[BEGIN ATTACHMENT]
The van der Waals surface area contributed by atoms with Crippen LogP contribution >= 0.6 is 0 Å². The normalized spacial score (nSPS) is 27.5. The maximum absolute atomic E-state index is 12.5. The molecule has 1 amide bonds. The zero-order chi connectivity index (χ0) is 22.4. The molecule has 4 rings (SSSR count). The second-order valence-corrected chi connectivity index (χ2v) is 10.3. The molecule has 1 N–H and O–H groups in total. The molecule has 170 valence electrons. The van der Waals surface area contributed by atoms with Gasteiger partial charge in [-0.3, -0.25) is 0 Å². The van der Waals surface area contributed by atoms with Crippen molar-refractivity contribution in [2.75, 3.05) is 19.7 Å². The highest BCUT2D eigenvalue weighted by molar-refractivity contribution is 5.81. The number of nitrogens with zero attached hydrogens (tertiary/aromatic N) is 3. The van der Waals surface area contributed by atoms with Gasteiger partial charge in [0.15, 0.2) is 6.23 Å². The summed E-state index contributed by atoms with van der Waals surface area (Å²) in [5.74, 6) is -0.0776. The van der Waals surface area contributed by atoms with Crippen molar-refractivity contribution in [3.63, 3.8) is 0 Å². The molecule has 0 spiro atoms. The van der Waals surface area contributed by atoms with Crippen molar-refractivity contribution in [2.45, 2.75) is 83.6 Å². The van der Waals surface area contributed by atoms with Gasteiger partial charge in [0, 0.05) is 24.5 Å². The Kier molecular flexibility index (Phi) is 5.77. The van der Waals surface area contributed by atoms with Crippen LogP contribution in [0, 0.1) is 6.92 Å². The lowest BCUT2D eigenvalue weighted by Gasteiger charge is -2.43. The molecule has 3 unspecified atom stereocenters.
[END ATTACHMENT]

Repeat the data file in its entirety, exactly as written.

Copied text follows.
The van der Waals surface area contributed by atoms with Crippen LogP contribution >= 0.6 is 0 Å². The normalized spacial score (nSPS) is 27.5. The maximum absolute atomic E-state index is 12.5. The molecule has 1 amide bonds. The zero-order chi connectivity index (χ0) is 22.4. The molecule has 4 rings (SSSR count). The second-order valence-corrected chi connectivity index (χ2v) is 10.3. The molecule has 1 N–H and O–H groups in total. The molecule has 170 valence electrons. The van der Waals surface area contributed by atoms with Gasteiger partial charge in [-0.3, -0.25) is 0 Å². The van der Waals surface area contributed by atoms with Crippen molar-refractivity contribution in [2.75, 3.05) is 19.7 Å². The highest BCUT2D eigenvalue weighted by molar-refractivity contribution is 5.81. The number of nitrogens with zero attached hydrogens (tertiary/aromatic N) is 3. The van der Waals surface area contributed by atoms with Gasteiger partial charge in [0.15, 0.2) is 6.23 Å². The summed E-state index contributed by atoms with van der Waals surface area (Å²) in [5.74, 6) is -0.0776. The van der Waals surface area contributed by atoms with Crippen molar-refractivity contribution in [3.63, 3.8) is 0 Å². The molecule has 0 spiro atoms. The van der Waals surface area contributed by atoms with Crippen molar-refractivity contribution in [2.45, 2.75) is 83.6 Å². The van der Waals surface area contributed by atoms with Gasteiger partial charge in [0, 0.05) is 24.5 Å². The Kier molecular flexibility index (Phi) is 5.77. The van der Waals surface area contributed by atoms with Crippen LogP contribution in [0, 0.1) is 6.92 Å². The lowest BCUT2D eigenvalue weighted by Gasteiger charge is -2.43. The molecule has 3 unspecified atom stereocenters.